April 19, 2013, by Anne S
Aristophanes, feminism and enormous phalli
Old Attic comedian Aristophanes introduced me to ancient Greek dirty jokes. I spent many years of my early Classics education at school reading his plays and wondering how he got away with combining politics and filthy dialogue in 5th century B.C Athens.
Last week I interviewed the man behind the first translation of Aristophanes I ever read at school, Alan Sommerstein, Professor of Greek here at the University. Alan’s translation of Aristophanes’ Lysistrata is currently in use by director Martin Berry and his cast who start their run of the play at Lakeside next week. Lysistrata is the story of how the women of Greece join forces and refuse to have sex with their husbands until they reach a lasting peace – it’s feminism meets filth and it’s brilliant.
I spent an hour discussing linguistics, sex jokes, politics and “enormous phalli” with Alan and came away reminded of why I loved studying Classics at school and university.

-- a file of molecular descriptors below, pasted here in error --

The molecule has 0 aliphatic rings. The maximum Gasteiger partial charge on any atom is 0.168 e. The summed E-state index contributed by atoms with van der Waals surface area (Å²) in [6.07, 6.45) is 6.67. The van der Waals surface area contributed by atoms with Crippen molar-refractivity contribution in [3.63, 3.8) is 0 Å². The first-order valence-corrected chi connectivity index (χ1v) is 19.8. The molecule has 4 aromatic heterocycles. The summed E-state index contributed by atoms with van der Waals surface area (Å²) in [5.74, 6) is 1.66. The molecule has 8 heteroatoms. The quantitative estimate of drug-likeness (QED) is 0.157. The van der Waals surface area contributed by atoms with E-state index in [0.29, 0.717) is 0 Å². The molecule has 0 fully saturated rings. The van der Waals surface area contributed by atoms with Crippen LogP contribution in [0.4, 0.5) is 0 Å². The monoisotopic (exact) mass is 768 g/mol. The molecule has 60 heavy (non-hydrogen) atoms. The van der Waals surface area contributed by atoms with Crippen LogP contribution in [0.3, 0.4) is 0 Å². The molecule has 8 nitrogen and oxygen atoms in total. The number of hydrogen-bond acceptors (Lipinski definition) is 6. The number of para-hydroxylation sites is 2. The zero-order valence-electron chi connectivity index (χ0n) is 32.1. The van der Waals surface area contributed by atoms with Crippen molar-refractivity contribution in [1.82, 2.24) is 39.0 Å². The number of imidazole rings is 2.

Alan has translated Lysistrata three times in total, each time coming up against the same rhythmic and word play challenges as any other translator trying to reflect an ancient text for a contemporary audience. Greek jokes just wouldn’t play very well with audiences today: “One often has to choose between keeping the joke, or a joke, and keeping the exact meaning; you won’t be surprised to learn that most translators tend to opt for the joke.”
For a play that talks so much about sex, you might be surprised that none actually takes place. The play, like Lysistrata and the women who support her, is just a big tease: “Like so many TV sitcoms, the sex never actually happens.”
If you want to hear how the script would have sounded to 5th century B.C audience, hit play on the video below.
Alan Sommerstein is a regular writer on the Ancient Drama blog.
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